by William Marling
The prototypical LA detective was invented in San Francisco by Dashiell Hammett. Whether his name was The Continental Op or Sam Spade, he was hard-boiled, with a blue-collar attitude, edgy repartee, and a close connection to his setting. Hammett used him to portray the city, its political corruption, its fog and docks and hills, its cab drivers and efficiency apartments. By 1925 the Op was already a working stiff who suffered for his drinking bouts. With a few changes, he became Sam Spade, the iconic hero of The Maltese Falcon (1930).
In this novel and The Glass Key (1931), Hammett showed that the detective novel could be political allegory, cynical love story, or tale of tragic friendship. “Once a detective story can be as good as this,” wrote Raymond Chandler in “The Simple Art of Murder” (1944), “only the pedants will deny that it could be even better.”
Los Angeles crime writers also drew inspiration from Raoul Whitfield, who moved to LA in 1929, drawn by the aviation and film industries. He developed Mel Ourney, an ex-con and sometime detective whose search for stolen emeralds combines geographic sweep and dubious morality in Green Ice (1930), and Ben Jardinn, who tracks the killer of a conductor killed while leading a concert in the Hollywood Bowl in Death in a Bowl (1932). Using the pen name Ramon Decolta, Whitfield also created Filipino detective Jo Gar, one of the first ethnic detectives. Another important precursor was Paul Cain, whose Fast One (1932) featured Gerry Kells, a minimalist version of Sam Spade so terse, so tough that one critic wrote he seemed to have been created with a scalpel. (continue)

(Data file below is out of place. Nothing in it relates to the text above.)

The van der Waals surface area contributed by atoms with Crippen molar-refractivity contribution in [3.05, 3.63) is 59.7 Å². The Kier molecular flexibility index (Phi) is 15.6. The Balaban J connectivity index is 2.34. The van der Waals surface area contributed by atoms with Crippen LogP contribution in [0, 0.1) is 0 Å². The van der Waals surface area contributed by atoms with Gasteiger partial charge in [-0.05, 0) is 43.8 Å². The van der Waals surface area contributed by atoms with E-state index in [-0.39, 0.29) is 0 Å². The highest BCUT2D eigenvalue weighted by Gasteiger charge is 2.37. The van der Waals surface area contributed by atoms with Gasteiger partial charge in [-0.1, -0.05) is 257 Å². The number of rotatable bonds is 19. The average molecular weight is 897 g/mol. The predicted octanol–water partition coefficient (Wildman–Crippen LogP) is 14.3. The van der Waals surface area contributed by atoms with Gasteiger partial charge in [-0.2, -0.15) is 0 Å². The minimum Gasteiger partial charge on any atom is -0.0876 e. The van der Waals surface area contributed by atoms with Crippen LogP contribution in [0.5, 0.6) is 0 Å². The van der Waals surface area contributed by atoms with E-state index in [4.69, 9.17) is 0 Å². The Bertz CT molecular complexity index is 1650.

Should any reader bother with a book written by James M. Cain after his 1940 classic Mildred Pierce? That novel, profound as its economic reflections on the Great Depression were, ends with Mildred and her ex-husband having a drink and reflecting on their spoiled daughter – an ending that was too mellow for director Michael Curtiz when he made the film.
There is reason to believe that the hard-boiled master had turned tepid. Joyce Carol Oates called his one of his subsequent fictions “an incredible Caldwellesque extravaganza concerning a weak victim whose apparent daughter is in love with him” (Madden, 116). Biographer Roy Hoopes details the surgeries and setbacks that plague Cain after 1940, sympathetically noting that “the months dragged on, the work become tougher” and that his agent “finally did find a buyer” for his novel, but that “it was a disappointment for Cain.” Edmund Wilson, who coined the phrase “boys in the back room” to capture the ambience of L.A. in the 1930s, does not bother with any of Cain’s work after the first two books. You get the message.
Yet in the newly published The Cocktail Waitress (Hard Case Crime, $23.99) there is cause to question the received opinion. This last and “lost” novel “works the line between desire and lust, following it to the place where desperation turns to greed,” according to Michael Connelly. (continue)
Connolly is the best of the Los Angeles writers working right now, but I have not been a big fan because he had always seemed a bit derivative. With this novel, which marks an amazing 20 years of Harry Bosh, I am ready to change my mind.
Bosh has added a dimension, the way that Phillip Marlowe did in The Long Goodbye. He's involved in the occupation of Central Los Angeles after the Rodney King riots and he's having his racial consciousness raised, and not in the manner of Robert B. Parker either. The "limits of toughness" seem to have given Harry insights that propel him into the gun trade and an international conspiracy (as usual). Not only is his character more resonant, but the plotting in this 25th novel is more compact and agile. RECOMMENDED